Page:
There is a strong likelihood that the recession in the Eurozone will not end in 2023, but will continue until 2024. This is reflected in our detailed report on the most important economic developments for the next two years. "There is no doubt that 2023 will be a year of recession in both the United States and in the Eurozone," says Johan Geeroms, our Director of Risk Underwriting Benelux.

“However, the slowdown in the Eurozone may last longer than is generally thought. We expect a strong recovery in the United States in 2024, while in Europe the economy could continue to contract if the gas shortage were to continue into 2024. Even for 2025, our analysts predict only minimal growth for a country like Germany. The country remains dependent on Russian gas, and this mainly affects the German industrial sector. This is also bad news for Belgium and the Netherlands, as Germany is our main trading partner. "

According to Johan Geeroms, through tactful planning, it has been possible to cope with the gas shortage for this year and the coming months. “However, the outlook for next winter is not positive. We are trying to find gas everywhere, but replacing Russian gas will not be enough. This uncertainty undermines economic confidence. Energy prices also remain high. For many companies, this is unsustainable. The question is how European policy makers will react to this situation. Gas rationing is not inconceivable, but this action would place European unity under great pressure. "
High-energy prices also continue to contribute towards consistently high inflation. In the next year, we expect inflation in the Eurozone to reach 6.1%. For short-term interest rates, we expect +200 basis points (bps) in the first half of 2023. And then another +200 bps in the second half. These are also significantly higher costs for companies.
For the United States, the situation is different. Admittedly, the US economy is also expecting a recession next year due to the rapid tightening of the money market and high inflation. We expect US GDP growth to slow from -0.3% in 2023, before registering a modest increase of +1.6% again in 2024.
The recovery of the Chinese economy could provide a boost to the global economy. It will all depend on how the country handles the influence of COVID. Easing measures will initially lead to a recovery in domestic demand. This is expected to materialize by mid-2023. This easing of measures will also help to eliminate problems in supply chains. We expect this pressure will continue to decrease over the coming year.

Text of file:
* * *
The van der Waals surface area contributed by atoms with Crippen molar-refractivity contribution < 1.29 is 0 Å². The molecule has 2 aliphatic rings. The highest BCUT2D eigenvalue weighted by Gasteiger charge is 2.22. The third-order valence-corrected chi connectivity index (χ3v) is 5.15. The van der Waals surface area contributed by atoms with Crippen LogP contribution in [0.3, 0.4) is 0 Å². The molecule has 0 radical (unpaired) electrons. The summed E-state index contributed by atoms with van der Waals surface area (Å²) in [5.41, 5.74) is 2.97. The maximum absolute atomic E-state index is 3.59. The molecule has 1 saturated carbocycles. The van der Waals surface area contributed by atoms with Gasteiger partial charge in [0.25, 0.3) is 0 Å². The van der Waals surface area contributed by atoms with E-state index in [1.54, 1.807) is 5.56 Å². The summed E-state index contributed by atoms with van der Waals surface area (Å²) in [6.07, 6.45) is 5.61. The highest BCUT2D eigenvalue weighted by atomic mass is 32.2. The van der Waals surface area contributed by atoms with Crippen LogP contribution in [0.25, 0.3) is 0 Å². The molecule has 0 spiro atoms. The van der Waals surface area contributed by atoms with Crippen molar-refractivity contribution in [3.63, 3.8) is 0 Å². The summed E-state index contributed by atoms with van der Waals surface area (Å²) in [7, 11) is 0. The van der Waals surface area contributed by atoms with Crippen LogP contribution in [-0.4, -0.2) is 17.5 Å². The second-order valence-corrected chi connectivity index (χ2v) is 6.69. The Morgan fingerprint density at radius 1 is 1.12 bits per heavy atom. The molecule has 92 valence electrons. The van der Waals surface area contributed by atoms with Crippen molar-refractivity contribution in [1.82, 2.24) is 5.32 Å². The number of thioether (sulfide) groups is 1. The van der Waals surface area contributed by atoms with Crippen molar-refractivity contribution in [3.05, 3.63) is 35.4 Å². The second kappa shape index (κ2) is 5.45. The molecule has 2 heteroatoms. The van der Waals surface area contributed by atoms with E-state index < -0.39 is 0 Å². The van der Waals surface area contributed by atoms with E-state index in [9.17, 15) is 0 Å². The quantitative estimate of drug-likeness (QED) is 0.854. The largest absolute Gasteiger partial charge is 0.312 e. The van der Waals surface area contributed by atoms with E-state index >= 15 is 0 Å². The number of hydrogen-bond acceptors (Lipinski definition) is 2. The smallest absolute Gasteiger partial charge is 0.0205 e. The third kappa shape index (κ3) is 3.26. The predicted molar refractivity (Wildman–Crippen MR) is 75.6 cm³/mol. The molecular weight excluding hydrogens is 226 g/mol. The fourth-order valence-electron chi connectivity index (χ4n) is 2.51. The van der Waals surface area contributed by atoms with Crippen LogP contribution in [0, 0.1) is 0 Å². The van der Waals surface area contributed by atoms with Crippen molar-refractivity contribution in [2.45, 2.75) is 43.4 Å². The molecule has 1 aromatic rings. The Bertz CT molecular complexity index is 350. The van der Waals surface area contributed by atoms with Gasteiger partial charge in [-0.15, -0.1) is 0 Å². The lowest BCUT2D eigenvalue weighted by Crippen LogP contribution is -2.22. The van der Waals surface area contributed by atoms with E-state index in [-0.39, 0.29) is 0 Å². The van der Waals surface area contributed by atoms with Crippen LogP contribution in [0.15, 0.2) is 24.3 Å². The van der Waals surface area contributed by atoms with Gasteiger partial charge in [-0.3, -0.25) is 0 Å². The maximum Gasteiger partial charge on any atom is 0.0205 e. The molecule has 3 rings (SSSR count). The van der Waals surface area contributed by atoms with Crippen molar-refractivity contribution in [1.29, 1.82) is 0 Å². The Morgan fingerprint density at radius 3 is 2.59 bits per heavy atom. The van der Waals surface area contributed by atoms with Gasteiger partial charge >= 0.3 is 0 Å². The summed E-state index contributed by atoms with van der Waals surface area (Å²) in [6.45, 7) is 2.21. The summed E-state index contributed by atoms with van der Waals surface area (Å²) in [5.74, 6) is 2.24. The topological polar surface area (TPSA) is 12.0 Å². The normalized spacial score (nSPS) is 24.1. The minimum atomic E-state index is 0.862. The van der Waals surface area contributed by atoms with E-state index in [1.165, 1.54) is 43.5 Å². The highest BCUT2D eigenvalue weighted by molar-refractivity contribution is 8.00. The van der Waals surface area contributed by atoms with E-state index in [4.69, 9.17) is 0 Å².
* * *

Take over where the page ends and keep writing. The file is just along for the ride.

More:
The sectors most affected by the slowdown in growth, the rise in inflation and the high interest rates are those of construction, the metallurgy industry, transport, telecommunications, mechanical engineering, household appliances, the automotive and textile industries. According to Johan Geeroms: “The energy crisis is having a huge impact on the profits of European companies. Government support programs can only partially compensate for this shock. However, this support can prevent a tsunami of failing companies. In 2023, we expect bankruptcies to increase by 25% in the Eurozone. In Belgium, the increase will only be 12%, but our country has already suffered a serious setback in 2022 with a 41% increase in the number of bankruptcies. The number of bankruptcies is increasing most rapidly in the Netherlands. It will reach 58% by 2023. The economic slowdown is hitting this country hard. Globally, the bankruptcy rate will increase by 19%. "

Geopolitical turbulence

With the Russian invasion, the risk of geopolitical unrest has returned. We view this as a factor that will remain critical for a long time to come. “Uncertainty is everywhere. Think of the actions of Russia, of the tensions between China and the United States, of the energy crisis within the EU, which threatens to become political. Will the EU react in unison to all these challenges? Will the May 2024 elections appear in a very different light due to these tensions? What about the emergence of Eurosceptic parties? The same uncertainty, with significant international implications, looms over the US elections, which will also be held in 2024. "

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